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Elective Cardiac Arrest in Open-Heart Surgery

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Abstract

IN 1954, Warden, Cohen, Read, and Lillehei1 reported their initial experience in open-heart surgery with cross-circulation technics. Their imaginative approach and experience have given impetus to the solving of the most formidable problem in cardiac surgery. In succession, the principle of cross circulation using compatible donors, the utilization of the dog-lung preparation, and finally the perfection of the bubble-type oxygenator have introduced the era of open-heart surgery. Their work has given promise that safer and more economical methods will evolve for performing direct-vision surgery within the living heart.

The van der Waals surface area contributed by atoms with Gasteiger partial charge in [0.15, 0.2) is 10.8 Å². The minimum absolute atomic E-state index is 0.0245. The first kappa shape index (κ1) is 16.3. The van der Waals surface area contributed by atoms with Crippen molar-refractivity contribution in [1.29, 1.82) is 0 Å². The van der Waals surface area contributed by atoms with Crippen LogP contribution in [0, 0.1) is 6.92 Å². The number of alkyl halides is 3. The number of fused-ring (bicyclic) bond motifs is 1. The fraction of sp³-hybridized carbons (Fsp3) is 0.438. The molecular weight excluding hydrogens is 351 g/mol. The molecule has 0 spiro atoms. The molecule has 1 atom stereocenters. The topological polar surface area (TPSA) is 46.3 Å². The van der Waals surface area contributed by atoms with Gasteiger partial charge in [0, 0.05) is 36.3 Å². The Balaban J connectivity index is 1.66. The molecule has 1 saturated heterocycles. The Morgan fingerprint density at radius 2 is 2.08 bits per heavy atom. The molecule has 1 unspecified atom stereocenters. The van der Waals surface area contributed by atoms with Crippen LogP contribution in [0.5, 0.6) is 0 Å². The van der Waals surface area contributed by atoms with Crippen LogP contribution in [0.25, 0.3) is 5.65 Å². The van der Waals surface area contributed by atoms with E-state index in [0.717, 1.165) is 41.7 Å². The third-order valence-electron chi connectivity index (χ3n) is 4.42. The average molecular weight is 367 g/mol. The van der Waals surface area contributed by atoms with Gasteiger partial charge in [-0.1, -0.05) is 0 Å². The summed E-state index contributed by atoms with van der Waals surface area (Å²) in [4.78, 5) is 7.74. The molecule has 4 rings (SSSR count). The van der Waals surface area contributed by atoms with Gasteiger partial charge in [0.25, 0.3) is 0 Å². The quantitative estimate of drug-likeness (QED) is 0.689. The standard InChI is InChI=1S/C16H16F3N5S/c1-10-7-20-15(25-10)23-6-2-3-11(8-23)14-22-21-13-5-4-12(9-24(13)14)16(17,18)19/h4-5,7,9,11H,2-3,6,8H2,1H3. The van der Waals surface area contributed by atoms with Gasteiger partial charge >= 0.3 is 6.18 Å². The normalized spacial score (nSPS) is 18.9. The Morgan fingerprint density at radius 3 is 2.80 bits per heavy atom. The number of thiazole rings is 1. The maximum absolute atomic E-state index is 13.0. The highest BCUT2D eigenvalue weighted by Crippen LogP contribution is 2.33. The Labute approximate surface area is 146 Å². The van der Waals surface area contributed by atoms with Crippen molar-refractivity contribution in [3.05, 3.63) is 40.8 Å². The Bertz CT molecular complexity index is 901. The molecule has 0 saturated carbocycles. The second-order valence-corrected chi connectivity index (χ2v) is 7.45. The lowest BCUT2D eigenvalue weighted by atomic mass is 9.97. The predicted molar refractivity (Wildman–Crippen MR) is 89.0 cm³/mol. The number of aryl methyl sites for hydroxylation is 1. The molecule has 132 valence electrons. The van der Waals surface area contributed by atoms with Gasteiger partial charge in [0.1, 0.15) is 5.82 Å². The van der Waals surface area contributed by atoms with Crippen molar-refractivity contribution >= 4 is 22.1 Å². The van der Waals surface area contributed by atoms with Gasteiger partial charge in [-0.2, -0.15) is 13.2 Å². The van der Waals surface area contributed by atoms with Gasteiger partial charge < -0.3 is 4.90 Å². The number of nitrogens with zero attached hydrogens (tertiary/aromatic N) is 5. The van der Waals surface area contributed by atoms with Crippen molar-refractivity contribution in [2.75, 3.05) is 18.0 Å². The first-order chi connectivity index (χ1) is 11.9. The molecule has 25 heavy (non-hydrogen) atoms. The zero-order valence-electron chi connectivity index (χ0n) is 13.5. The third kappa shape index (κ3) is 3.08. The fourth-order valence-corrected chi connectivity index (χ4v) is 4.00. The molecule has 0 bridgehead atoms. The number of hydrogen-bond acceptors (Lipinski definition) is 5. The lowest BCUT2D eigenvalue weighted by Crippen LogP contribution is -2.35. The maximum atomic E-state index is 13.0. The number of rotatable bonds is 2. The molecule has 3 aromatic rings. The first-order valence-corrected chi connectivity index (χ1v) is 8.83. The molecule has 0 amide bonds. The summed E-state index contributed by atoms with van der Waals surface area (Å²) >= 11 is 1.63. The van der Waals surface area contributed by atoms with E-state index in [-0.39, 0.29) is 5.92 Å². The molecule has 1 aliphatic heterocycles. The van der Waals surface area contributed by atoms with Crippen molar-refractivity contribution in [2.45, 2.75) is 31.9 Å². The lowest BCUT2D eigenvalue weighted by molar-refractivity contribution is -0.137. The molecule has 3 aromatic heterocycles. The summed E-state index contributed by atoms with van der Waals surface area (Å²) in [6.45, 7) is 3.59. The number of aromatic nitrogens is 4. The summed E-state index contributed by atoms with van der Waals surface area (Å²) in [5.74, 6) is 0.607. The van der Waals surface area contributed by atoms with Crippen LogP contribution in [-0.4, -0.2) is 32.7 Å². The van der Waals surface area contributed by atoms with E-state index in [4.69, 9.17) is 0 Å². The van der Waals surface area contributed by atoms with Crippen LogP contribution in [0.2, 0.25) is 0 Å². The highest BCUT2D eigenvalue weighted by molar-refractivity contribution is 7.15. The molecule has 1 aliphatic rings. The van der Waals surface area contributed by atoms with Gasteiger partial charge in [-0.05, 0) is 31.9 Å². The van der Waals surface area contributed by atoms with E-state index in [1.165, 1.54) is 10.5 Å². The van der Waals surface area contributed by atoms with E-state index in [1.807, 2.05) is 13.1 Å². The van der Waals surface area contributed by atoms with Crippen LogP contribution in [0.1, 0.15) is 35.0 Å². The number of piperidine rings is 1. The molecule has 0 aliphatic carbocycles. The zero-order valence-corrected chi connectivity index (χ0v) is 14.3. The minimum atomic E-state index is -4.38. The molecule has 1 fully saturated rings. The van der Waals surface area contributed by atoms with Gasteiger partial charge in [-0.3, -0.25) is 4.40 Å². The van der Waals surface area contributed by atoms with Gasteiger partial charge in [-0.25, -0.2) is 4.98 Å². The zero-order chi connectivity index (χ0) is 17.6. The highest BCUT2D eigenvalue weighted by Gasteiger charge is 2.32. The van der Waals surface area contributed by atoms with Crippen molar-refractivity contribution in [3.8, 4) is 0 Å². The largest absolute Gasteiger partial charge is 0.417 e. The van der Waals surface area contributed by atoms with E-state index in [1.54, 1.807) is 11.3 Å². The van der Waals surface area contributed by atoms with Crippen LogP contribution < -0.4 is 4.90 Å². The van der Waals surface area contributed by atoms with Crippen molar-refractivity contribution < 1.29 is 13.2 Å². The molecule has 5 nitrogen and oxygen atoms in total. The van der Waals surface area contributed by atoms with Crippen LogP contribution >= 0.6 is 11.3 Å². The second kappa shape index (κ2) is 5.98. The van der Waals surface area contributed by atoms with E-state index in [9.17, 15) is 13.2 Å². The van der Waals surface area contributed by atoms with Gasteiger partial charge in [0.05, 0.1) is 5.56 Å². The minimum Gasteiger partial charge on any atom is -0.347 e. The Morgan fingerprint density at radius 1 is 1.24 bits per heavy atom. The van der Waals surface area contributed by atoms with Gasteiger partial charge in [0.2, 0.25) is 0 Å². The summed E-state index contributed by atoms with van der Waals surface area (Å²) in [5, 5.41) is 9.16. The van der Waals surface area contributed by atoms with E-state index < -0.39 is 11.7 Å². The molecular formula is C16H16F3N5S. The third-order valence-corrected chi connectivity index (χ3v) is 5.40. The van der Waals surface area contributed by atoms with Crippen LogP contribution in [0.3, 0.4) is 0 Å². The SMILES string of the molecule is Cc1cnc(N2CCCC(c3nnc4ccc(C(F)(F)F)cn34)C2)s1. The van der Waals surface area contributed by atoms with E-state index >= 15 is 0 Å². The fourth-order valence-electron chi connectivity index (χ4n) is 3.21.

Open-heart surgery requires occlusion of the venous systemic return to the heart with detour of the unsaturated blood to an oxygenator that will return blood through a major artery, usually the subclavian (Fig. 1). This bypassing procedure permits satisfactory perfusion of vital organs with a reduced flow of blood employing the “azygos flow principle.”2 This technic permits open-heart surgery via auricle or ventricle, but it does not offer a dry operating field. Although no blood returns via the venae cavae, there is a significant flow through the coronary circulation, emptying by way of the coronary sinus and the thebesian veins into the heart. In addition there may be partial aortic valvular incompetence with retrograde flow through a septal defect, and there may be a significant collateral circulation emptying into the left side of the heart, the latter in those cases where there is obstruction of the right ventricular outflow (e.g. tetralogy of Fallot). Since these channels may permit a considerable loss of. . .


 

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